For East End residents craving quieter skies, four proposed flight restrictions at East Hampton Airport are like the light at the end of 20-year-old tunnel.

Heller_EH Town Board Airport Hearing @ LTV 3-12-15_7185_LR

North Haven Village Trustee Dianne Skilbred asked the town to put in place all four of the regulations.

Now that restrictions are finally in sight, supporters spent their allotted individual 3 minutes of public comment at a hearing on the proposals at LTV Studios in Wainscott on Thursday, March 12, thanking the town board for its hard work and transparency and asking it to “hold fast” with the proposed legislation.

In addition to environmentalists and residents, elected officials from four East End towns and Suffolk County Legislator Al Krupski commended the members of the board for the courage they have shown in what has been described in acting for the greater good in what has become a regional issue.

Southampton Town Councilwoman Bridget Fleming urged the town to continue with its airport diversion study, which seeks to find out where flights barred from East Hampton would ultimately end up. As the town’s liaison for both Noyac and Sag Harbor, she assured the town board “that there are many, many people in the community whose quality life is impacted” by aircraft noise.

“We thank you for your courage,” wrote Vincent Cavello in a letter to the town board read by Kathleen Cunningham of the Quiet Skies Coalition. “It is a sad truth that East Hampton is becoming a poster child for inequality in this country.”

While the Friends of the East Hampton Airport Coalition, a group made up of several New Jersey-based aviation businesses, and other entities have filed suit against the town, Mr. Cavello’s letter said the board “responded to these and other lawsuits without breaking stride, knowing that the law is on the side of those who own the airport—the citizens of East Hampton—not those who exploit the airport and the town for their own economic gain.”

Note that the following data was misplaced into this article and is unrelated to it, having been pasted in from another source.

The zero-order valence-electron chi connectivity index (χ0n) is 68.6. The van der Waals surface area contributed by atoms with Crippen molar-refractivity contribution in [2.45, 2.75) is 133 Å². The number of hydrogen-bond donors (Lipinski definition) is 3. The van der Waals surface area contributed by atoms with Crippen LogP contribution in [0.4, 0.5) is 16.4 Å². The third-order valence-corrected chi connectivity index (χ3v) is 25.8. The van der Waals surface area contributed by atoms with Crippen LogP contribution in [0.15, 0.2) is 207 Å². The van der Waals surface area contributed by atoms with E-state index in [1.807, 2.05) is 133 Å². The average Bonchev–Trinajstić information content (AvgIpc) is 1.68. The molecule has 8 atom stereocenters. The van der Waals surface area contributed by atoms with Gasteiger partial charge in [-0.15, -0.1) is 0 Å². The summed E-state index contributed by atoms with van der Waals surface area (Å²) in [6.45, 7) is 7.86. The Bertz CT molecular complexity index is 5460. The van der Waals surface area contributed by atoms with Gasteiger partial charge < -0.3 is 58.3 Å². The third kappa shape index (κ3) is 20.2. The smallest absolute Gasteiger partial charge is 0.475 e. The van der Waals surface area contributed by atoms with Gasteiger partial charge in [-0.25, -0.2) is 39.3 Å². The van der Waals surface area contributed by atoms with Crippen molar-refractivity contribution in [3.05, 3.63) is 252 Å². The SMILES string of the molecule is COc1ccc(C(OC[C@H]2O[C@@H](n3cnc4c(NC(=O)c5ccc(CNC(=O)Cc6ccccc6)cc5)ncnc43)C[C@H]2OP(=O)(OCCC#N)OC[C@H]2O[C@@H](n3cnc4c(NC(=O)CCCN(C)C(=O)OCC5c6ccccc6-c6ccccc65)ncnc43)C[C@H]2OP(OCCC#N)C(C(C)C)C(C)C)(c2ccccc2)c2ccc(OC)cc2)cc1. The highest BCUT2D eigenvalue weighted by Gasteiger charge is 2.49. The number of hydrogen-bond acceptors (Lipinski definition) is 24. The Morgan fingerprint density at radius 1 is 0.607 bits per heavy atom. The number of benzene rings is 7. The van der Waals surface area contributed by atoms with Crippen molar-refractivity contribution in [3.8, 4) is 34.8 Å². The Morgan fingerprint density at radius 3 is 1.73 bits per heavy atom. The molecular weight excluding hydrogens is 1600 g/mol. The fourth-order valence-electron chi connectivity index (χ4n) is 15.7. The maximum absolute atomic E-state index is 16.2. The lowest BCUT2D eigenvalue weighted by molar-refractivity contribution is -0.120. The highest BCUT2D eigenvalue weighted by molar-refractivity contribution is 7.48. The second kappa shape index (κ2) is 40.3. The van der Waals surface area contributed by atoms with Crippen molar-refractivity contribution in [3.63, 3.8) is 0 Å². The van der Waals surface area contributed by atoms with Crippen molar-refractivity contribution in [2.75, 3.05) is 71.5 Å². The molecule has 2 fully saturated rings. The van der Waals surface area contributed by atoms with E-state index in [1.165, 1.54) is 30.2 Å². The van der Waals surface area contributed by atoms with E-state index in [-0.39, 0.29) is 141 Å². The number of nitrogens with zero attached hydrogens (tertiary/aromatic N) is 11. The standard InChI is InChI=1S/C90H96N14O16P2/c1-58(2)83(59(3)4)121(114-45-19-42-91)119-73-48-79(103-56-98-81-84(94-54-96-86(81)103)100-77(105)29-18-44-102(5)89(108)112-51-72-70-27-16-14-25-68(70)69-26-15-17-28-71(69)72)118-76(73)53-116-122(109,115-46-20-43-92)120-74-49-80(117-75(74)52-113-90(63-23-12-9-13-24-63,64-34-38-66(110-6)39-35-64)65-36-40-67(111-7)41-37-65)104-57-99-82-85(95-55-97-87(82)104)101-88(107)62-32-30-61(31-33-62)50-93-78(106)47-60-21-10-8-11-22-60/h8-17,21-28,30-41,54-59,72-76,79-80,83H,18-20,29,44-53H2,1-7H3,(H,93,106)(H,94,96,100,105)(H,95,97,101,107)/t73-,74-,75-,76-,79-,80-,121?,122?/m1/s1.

David Gruber, who has been an airport opponent for decades, said that the rumors that the proposed laws would make the airport financially unviable were “theatrical nonsense.” He also referred to a group of pilots filing suits against the town who call themselves the friends of the East Hampton Airport as “the self-serving operators from far away.”

Mr. Gruber serves on the town’s airport budget and finance advisory committee), which has been so far unable to come to a consensus about the economic impacts on the airport if the proposed rules are implemented. Members of the aviation community have said this inability to reach a consensus shows that the proposed restrictions are discriminatory and extreme. Those who complain about the noise had a different take.